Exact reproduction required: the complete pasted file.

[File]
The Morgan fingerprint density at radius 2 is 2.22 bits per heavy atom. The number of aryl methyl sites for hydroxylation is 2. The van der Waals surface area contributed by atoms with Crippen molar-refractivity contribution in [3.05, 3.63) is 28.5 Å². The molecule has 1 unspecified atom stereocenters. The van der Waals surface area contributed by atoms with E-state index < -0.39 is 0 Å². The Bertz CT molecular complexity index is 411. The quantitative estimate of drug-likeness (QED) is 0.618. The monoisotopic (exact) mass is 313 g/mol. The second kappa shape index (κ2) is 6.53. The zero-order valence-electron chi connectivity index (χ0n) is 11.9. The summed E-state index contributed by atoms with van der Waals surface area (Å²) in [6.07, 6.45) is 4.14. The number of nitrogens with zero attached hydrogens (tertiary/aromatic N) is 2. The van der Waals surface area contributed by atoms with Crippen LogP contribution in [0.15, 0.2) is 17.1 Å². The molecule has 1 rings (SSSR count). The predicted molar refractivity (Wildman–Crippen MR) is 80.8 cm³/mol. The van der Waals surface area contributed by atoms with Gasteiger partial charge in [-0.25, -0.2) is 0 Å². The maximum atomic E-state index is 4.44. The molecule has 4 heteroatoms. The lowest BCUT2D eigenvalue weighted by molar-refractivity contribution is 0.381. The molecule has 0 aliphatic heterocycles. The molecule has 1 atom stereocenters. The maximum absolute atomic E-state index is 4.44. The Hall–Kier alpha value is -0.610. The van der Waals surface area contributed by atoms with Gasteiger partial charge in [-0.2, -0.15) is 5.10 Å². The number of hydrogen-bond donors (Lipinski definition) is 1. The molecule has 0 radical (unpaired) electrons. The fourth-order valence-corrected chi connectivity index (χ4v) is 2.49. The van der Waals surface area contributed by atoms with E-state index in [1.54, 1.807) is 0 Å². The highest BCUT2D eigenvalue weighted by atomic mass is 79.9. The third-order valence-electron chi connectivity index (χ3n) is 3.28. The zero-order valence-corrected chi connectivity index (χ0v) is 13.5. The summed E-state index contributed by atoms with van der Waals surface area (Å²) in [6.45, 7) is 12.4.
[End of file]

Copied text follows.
The Morgan fingerprint density at radius 2 is 2.22 bits per heavy atom. The number of aryl methyl sites for hydroxylation is 2. The van der Waals surface area contributed by atoms with Crippen molar-refractivity contribution in [3.05, 3.63) is 28.5 Å². The molecule has 1 unspecified atom stereocenters. The van der Waals surface area contributed by atoms with E-state index < -0.39 is 0 Å². The Bertz CT molecular complexity index is 411. The quantitative estimate of drug-likeness (QED) is 0.618. The monoisotopic (exact) mass is 313 g/mol. The second kappa shape index (κ2) is 6.53. The zero-order valence-electron chi connectivity index (χ0n) is 11.9. The summed E-state index contributed by atoms with van der Waals surface area (Å²) in [6.07, 6.45) is 4.14. The number of nitrogens with zero attached hydrogens (tertiary/aromatic N) is 2. The van der Waals surface area contributed by atoms with Crippen LogP contribution in [0.15, 0.2) is 17.1 Å². The molecule has 1 rings (SSSR count). The predicted molar refractivity (Wildman–Crippen MR) is 80.8 cm³/mol. The van der Waals surface area contributed by atoms with Gasteiger partial charge in [-0.25, -0.2) is 0 Å². The maximum atomic E-state index is 4.44. The molecule has 4 heteroatoms. The lowest BCUT2D eigenvalue weighted by molar-refractivity contribution is 0.381. The molecule has 0 aliphatic heterocycles. The molecule has 1 atom stereocenters. The maximum absolute atomic E-state index is 4.44. The Hall–Kier alpha value is -0.610. The van der Waals surface area contributed by atoms with Gasteiger partial charge in [-0.2, -0.15) is 5.10 Å². The number of hydrogen-bond donors (Lipinski definition) is 1. The molecule has 0 radical (unpaired) electrons. The fourth-order valence-corrected chi connectivity index (χ4v) is 2.49. The van der Waals surface area contributed by atoms with E-state index in [1.54, 1.807) is 0 Å². The highest BCUT2D eigenvalue weighted by atomic mass is 79.9. The third-order valence-electron chi connectivity index (χ3n) is 3.28. The zero-order valence-corrected chi connectivity index (χ0v) is 13.5. The summed E-state index contributed by atoms with van der Waals surface area (Å²) in [6.45, 7) is 12.4.